NCAA Tournament: So Far, So Good

Brad JamesCorrespondent IMarch 24, 2009

BOISE, ID - MARCH 22:  Head Coach Mike Anderson of the Missouri Tigers adjusts his team during the game against the Marquette Golden Eagles in the second round of the NCAA Division I Men's Basketball Tournament at the Taco Bell Arena on March 22, 2009 in Boise, Idaho.  (Photo by Jed Jacobsohn/Getty Images)

First of all, I'd like to apologize for my long hiatus.

When you have a real job, Bleacher Report tends to go to the backburner, but from afar, I have read the articles of many illustrious writers on this site.

If you crave true journalism, B/R is the place for you.

While we have the Boston Globe seeking to decimate the Denver Broncos' future (sorry haters, the Broncos will get things worked out and the AFC West will have hell to pay) on this site you can find all the good information you could ever hope for from honest, reliable sources.

With that said, I want to address something Pat Forde wrote on Monday.

Forde's take was that the NCAA Tournament was lacking in luster because all the favorites have advanced.

Surely enough, this season commemorates the first time in NCAA Tournament history that the top three seeds in every regional advanced to the Sweet 16.

Thus, Forde argued, the tournament lacks drama because everything has been chalk up to this point.

Naturally, teams from the so-called power conferences have taken 13 of the 16 slots, but the three that have not are what makes this tournament one of the best things in sports.

While Xavier, Memphis, and Gonzaga all have great tradition, with the likes of David West, John Stockton, and Anfernee Hardaway having come from these schools, the fact that they, as so-called "mid-majors" can legitimately contend for a national championship is something we can celebrate.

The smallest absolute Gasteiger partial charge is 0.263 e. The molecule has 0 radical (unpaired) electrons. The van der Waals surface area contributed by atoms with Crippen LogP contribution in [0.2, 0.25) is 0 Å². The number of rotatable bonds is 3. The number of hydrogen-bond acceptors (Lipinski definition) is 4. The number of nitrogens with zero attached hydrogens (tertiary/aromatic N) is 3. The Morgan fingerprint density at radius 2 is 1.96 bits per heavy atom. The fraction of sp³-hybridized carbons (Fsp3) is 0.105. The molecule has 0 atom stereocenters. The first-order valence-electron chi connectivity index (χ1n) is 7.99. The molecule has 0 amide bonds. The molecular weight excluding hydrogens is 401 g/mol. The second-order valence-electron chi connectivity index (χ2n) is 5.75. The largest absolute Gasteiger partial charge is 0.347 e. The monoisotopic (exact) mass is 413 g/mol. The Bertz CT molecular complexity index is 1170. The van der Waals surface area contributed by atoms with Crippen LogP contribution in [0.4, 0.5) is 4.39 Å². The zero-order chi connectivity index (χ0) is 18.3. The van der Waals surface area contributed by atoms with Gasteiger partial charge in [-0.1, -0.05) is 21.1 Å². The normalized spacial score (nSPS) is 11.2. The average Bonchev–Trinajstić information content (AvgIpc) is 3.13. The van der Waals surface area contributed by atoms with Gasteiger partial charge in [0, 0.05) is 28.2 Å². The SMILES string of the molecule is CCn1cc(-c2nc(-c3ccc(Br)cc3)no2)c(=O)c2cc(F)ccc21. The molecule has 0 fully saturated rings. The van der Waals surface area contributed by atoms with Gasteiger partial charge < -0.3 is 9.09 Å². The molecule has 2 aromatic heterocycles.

As many of you know, I deem college football to be akin with WWE or perhaps even papal conclave as the results are fixed.

Apparently, when the false prophet Jim Delany went to commune with his BCS brethren on a seditious version of Mount Sinai, one of the commandments was "Thou shalt not share our revenue with the little guy."

Therefore, despite the likes of Utah and Boise State (who have already decimated the BCS irreparably) getting shunned in football consistently, in any given year, a Xavier or Memphis can silence the skeptics by cutting down the nets on the first Monday evening of April.

John Calipari's Tigers were perilously close to this before Mario Chalmers made himself a legend in the vein of Danny Manning by giving the classy Kansas Jayhawks a much-earned national title last season.

As Bill Raftery mentioned during CBS' broadcast of the Pittsburgh-East Tennessee State game last Friday, if the Buccaneers had made their free throws at the same clip they did during the regular season, we would have seen a No. 16 defeat a No. 1.

Therefore, while the upsets didn't happen with the same regularity as previous seasons, there have still been many excellent games and best of all—we will know the true national champion.

As to who the champion will be, I think Louisville shall prevail, but as the caption of my article, featuring Missouri's Mike Anderson, suggests, your guess is as good as mine.